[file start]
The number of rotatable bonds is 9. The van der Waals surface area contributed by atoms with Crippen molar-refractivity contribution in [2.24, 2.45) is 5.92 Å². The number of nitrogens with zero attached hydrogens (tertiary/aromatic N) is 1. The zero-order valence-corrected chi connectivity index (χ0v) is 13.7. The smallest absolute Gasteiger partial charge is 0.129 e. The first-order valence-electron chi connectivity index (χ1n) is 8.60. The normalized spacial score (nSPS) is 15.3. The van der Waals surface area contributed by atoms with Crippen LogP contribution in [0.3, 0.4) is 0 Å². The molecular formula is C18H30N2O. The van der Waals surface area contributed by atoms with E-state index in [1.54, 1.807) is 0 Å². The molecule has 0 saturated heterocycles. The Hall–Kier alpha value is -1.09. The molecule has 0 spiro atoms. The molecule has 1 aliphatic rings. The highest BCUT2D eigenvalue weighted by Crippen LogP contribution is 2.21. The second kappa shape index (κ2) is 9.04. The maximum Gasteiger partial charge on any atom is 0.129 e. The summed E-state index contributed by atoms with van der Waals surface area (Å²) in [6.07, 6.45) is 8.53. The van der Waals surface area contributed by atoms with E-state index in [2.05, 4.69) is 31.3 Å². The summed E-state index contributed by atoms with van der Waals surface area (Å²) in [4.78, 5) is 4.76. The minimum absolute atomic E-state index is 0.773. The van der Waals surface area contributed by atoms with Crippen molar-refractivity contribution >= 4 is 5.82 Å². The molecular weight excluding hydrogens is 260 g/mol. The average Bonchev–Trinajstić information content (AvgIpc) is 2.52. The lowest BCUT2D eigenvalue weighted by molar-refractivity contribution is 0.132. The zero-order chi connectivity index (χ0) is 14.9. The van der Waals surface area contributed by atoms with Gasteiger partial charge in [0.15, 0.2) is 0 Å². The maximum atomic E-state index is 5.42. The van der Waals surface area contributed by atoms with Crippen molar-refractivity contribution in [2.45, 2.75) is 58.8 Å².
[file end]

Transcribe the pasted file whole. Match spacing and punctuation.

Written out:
The number of rotatable bonds is 9. The van der Waals surface area contributed by atoms with Crippen molar-refractivity contribution in [2.24, 2.45) is 5.92 Å². The number of nitrogens with zero attached hydrogens (tertiary/aromatic N) is 1. The zero-order valence-corrected chi connectivity index (χ0v) is 13.7. The smallest absolute Gasteiger partial charge is 0.129 e. The first-order valence-electron chi connectivity index (χ1n) is 8.60. The normalized spacial score (nSPS) is 15.3. The van der Waals surface area contributed by atoms with Crippen LogP contribution in [0.3, 0.4) is 0 Å². The molecular formula is C18H30N2O. The van der Waals surface area contributed by atoms with E-state index in [1.54, 1.807) is 0 Å². The molecule has 0 saturated heterocycles. The Hall–Kier alpha value is -1.09. The molecule has 0 spiro atoms. The molecule has 1 aliphatic rings. The highest BCUT2D eigenvalue weighted by Crippen LogP contribution is 2.21. The second kappa shape index (κ2) is 9.04. The maximum Gasteiger partial charge on any atom is 0.129 e. The summed E-state index contributed by atoms with van der Waals surface area (Å²) in [6.07, 6.45) is 8.53. The van der Waals surface area contributed by atoms with E-state index in [2.05, 4.69) is 31.3 Å². The summed E-state index contributed by atoms with van der Waals surface area (Å²) in [4.78, 5) is 4.76. The minimum absolute atomic E-state index is 0.773. The van der Waals surface area contributed by atoms with Crippen molar-refractivity contribution >= 4 is 5.82 Å². The molecular weight excluding hydrogens is 260 g/mol. The average Bonchev–Trinajstić information content (AvgIpc) is 2.52. The lowest BCUT2D eigenvalue weighted by molar-refractivity contribution is 0.132. The zero-order chi connectivity index (χ0) is 14.9. The van der Waals surface area contributed by atoms with Gasteiger partial charge in [0.15, 0.2) is 0 Å². The maximum atomic E-state index is 5.42. The van der Waals surface area contributed by atoms with Crippen molar-refractivity contribution in [2.45, 2.75) is 58.8 Å².